Basically, if you're looking at India, you're either talking about a Tier 1 supplier-the companies you've probably heard of, such as Infosys or Tata-or smaller, lesser-known Tier 2 suppliers. Each has their strengths and weaknesses. [Oxford University Professor] David Feeny, [University of Warwick Professor] Leslie Willcocks and I just developed something called the "Supplier Capability Model." The model gives customers a way to assess what the suppliers are able to deliver in terms of their capabilities. That's very different than looking at supplier resources. Customers look at the suppliers' facilities, and at their employees' resumes, and they think that's going to translate to delivering what they want. Our model says: Don't look at the suppliers' resources; look at their capability to deploy those resources for the customer's benefit.

What would be examples of such capabilities?

A good example is behavior-management capability. Behavior management has to do with how a supplier retains, motivates and rewards employees. So instead of looking at resumes, you're looking at the culture that the supplier has been able to create to motivate, retain and reward their internal employees. Tier 2 suppliers typically have had a much stronger behavior-management capability than Tier 1 suppliers.

What are they doing differently?

Because they are smaller companies, their chief executive officer knows all the employees personally; they know their own personal strengths and weaknesses, their commitment to that company. They socialize together. The employees receive a lot of personal recognition, which is very important in Indian culture. However, they are weak on other things.

Such as?

Sourcing capability, the ability to globally access and mobilize resources, including people with scarce skills, on behalf of a client. And the large Tier 1 suppliers have broader technology skills.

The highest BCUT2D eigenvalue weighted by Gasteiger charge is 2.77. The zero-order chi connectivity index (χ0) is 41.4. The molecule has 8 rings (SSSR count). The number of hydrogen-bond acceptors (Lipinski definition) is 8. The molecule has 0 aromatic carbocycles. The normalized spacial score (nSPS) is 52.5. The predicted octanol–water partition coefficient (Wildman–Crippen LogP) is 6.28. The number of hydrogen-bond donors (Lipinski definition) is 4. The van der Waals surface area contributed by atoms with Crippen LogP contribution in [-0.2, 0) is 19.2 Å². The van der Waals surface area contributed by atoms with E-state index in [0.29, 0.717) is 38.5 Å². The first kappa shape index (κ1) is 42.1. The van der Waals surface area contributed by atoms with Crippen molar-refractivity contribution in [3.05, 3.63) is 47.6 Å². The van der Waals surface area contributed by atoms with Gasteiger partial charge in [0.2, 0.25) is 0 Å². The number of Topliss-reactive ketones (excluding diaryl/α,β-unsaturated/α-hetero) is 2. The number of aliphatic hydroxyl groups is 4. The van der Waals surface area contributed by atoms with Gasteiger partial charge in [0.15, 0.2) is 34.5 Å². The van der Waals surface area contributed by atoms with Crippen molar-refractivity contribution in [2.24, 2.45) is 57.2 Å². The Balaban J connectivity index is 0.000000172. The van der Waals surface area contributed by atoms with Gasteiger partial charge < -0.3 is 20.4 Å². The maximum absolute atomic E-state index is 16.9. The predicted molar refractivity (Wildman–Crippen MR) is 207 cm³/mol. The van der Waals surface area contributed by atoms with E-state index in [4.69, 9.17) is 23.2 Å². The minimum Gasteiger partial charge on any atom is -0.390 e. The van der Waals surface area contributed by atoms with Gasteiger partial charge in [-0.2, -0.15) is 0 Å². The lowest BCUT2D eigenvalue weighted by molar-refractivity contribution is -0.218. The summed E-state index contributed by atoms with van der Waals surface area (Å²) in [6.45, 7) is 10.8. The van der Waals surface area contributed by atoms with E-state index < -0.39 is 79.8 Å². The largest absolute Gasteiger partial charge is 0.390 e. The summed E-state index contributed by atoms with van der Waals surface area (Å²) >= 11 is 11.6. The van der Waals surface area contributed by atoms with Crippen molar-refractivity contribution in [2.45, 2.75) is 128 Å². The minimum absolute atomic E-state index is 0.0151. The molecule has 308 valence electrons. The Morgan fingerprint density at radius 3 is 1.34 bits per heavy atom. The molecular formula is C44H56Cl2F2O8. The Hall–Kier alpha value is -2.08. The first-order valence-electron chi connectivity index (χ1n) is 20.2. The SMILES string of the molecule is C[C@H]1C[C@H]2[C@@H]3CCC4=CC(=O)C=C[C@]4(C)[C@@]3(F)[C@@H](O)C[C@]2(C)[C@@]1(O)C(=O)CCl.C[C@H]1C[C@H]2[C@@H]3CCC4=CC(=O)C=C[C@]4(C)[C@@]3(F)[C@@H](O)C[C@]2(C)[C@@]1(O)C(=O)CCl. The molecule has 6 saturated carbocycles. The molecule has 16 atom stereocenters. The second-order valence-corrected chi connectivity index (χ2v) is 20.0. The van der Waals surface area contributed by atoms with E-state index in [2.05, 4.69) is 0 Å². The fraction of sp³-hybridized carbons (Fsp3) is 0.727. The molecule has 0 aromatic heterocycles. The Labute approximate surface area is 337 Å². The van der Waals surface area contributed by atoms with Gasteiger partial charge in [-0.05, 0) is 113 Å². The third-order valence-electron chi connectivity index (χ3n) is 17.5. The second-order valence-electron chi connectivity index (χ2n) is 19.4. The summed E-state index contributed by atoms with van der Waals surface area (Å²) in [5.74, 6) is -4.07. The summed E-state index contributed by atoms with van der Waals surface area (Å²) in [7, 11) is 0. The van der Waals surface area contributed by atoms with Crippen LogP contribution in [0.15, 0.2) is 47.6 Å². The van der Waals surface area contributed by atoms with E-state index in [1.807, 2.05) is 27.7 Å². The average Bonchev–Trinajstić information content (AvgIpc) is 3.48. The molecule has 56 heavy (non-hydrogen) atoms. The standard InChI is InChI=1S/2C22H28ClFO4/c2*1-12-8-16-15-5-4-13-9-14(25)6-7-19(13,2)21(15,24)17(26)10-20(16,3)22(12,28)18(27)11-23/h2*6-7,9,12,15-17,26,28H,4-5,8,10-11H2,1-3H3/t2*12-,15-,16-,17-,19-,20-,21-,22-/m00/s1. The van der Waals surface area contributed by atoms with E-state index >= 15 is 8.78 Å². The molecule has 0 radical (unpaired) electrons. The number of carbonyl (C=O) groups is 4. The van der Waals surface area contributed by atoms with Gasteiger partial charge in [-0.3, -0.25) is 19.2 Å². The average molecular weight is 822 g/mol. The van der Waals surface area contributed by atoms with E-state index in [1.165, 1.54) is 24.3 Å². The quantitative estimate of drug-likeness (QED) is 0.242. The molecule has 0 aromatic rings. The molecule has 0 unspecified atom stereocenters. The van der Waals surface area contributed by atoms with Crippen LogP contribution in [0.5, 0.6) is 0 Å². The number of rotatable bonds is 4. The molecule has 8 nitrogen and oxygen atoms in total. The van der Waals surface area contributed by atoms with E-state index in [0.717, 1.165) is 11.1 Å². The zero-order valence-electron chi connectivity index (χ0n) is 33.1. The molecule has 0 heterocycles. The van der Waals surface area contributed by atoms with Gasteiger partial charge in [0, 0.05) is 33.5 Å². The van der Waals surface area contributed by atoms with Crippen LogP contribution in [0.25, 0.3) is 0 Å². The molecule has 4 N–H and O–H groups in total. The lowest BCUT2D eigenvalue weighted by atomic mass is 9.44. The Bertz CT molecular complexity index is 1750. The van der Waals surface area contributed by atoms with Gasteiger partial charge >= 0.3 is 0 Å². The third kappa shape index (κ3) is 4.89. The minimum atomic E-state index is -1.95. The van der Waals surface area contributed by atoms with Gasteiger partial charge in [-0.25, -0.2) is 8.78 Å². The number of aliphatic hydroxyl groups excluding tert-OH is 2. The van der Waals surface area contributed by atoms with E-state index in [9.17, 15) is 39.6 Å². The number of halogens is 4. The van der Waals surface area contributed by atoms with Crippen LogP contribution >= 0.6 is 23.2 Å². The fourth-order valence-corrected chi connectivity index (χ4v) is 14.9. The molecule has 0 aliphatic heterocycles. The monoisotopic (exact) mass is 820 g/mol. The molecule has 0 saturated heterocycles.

Dr. Mary C. Lacity: A Brief Reading List
Books

Netsourcing: Renting Business Applications and Services Over a Network
By T. Kern, M. Lacity and L. Willcocks
Prentice Hall, 2002

Global Information Technology Outsourcing: In Search of Business Advantage
By M. Lacity and L. Willcocks
John Wiley & Sons, 2001

Articles

"Twenty Practices for Offshore Sourcing"


By J. Rottman and M. Lacity MIS Quarterly Executive, Sept. 2004

"Lessons in Global Information Technology Sourcing"
By M. Lacity IEEE Computer, Aug. 2002

You mentioned that the Tier 1 players are getting so busy that it's hard for them to take on a lot more clients. Is that correct?

Well, many of the Tier 1 companies have now gone public. They're in a different game now. They're like an EDS or an IBM: They want big contracts and large customers. So they're going to be less interested in servicing a small customer. A smaller U.S. customer might get better attention with a Tier 2 supplier.

So if you're a smaller U.S. company, should you usually look at Tier 2 suppliers first?

I'm reluctant to state a platitude; you might be able to attract a Tier 1 vendor if you're in a business line they haven't entered yet. But I would definitely look at the Tier 2 suppliers.

How do you go about finding the right Tier 2 of Indian provider?

That's where these intermediaries are great, because they tend to have relationships with up to 250 suppliers in India. They can introduce these suppliers to U.S. customers very well.

Who are these intermediaries?

They're usually Indians who have set up American businesses. Probably the most famous ones are neoIT, SourceQuest and Technology Partners International. They're the three I know best.

A complete list of publications by Dr. Mary C. Lacity can be found at www.umsl.edu/~lacity/vita.html